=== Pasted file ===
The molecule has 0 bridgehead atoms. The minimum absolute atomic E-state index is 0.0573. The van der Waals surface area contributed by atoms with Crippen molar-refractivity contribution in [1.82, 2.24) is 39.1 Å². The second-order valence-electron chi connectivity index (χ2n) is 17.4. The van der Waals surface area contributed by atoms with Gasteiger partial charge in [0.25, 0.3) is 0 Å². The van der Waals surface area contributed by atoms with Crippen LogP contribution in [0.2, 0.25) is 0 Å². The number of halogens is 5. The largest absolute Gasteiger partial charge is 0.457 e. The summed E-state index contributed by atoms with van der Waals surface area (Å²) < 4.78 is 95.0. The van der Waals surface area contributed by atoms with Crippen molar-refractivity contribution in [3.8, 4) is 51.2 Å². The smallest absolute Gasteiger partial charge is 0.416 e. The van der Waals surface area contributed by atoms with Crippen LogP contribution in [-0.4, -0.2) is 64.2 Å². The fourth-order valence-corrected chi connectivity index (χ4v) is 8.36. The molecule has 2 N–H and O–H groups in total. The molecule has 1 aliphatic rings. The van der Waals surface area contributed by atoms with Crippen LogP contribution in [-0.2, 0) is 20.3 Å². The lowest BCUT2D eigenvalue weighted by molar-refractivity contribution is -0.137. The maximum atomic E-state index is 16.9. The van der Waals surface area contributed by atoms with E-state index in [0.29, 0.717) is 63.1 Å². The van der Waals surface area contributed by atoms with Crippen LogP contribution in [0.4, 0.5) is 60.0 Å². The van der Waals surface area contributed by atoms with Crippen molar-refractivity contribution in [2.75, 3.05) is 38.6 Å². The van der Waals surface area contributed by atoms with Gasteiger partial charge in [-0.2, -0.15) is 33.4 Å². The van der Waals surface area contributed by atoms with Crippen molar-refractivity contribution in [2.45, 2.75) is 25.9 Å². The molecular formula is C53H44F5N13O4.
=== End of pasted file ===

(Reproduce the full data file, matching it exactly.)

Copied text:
The molecule has 0 bridgehead atoms. The minimum absolute atomic E-state index is 0.0573. The van der Waals surface area contributed by atoms with Crippen molar-refractivity contribution in [1.82, 2.24) is 39.1 Å². The second-order valence-electron chi connectivity index (χ2n) is 17.4. The van der Waals surface area contributed by atoms with Gasteiger partial charge in [0.25, 0.3) is 0 Å². The van der Waals surface area contributed by atoms with Crippen LogP contribution in [0.2, 0.25) is 0 Å². The number of halogens is 5. The largest absolute Gasteiger partial charge is 0.457 e. The summed E-state index contributed by atoms with van der Waals surface area (Å²) < 4.78 is 95.0. The van der Waals surface area contributed by atoms with Crippen molar-refractivity contribution in [3.8, 4) is 51.2 Å². The smallest absolute Gasteiger partial charge is 0.416 e. The van der Waals surface area contributed by atoms with Crippen LogP contribution in [-0.4, -0.2) is 64.2 Å². The fourth-order valence-corrected chi connectivity index (χ4v) is 8.36. The molecule has 2 N–H and O–H groups in total. The molecule has 1 aliphatic rings. The van der Waals surface area contributed by atoms with Crippen LogP contribution in [-0.2, 0) is 20.3 Å². The lowest BCUT2D eigenvalue weighted by molar-refractivity contribution is -0.137. The maximum atomic E-state index is 16.9. The van der Waals surface area contributed by atoms with E-state index in [0.29, 0.717) is 63.1 Å². The van der Waals surface area contributed by atoms with Crippen LogP contribution in [0.4, 0.5) is 60.0 Å². The van der Waals surface area contributed by atoms with Crippen molar-refractivity contribution in [2.75, 3.05) is 38.6 Å². The van der Waals surface area contributed by atoms with Gasteiger partial charge in [-0.2, -0.15) is 33.4 Å². The van der Waals surface area contributed by atoms with Crippen molar-refractivity contribution in [2.45, 2.75) is 25.9 Å². The molecular formula is C53H44F5N13O4.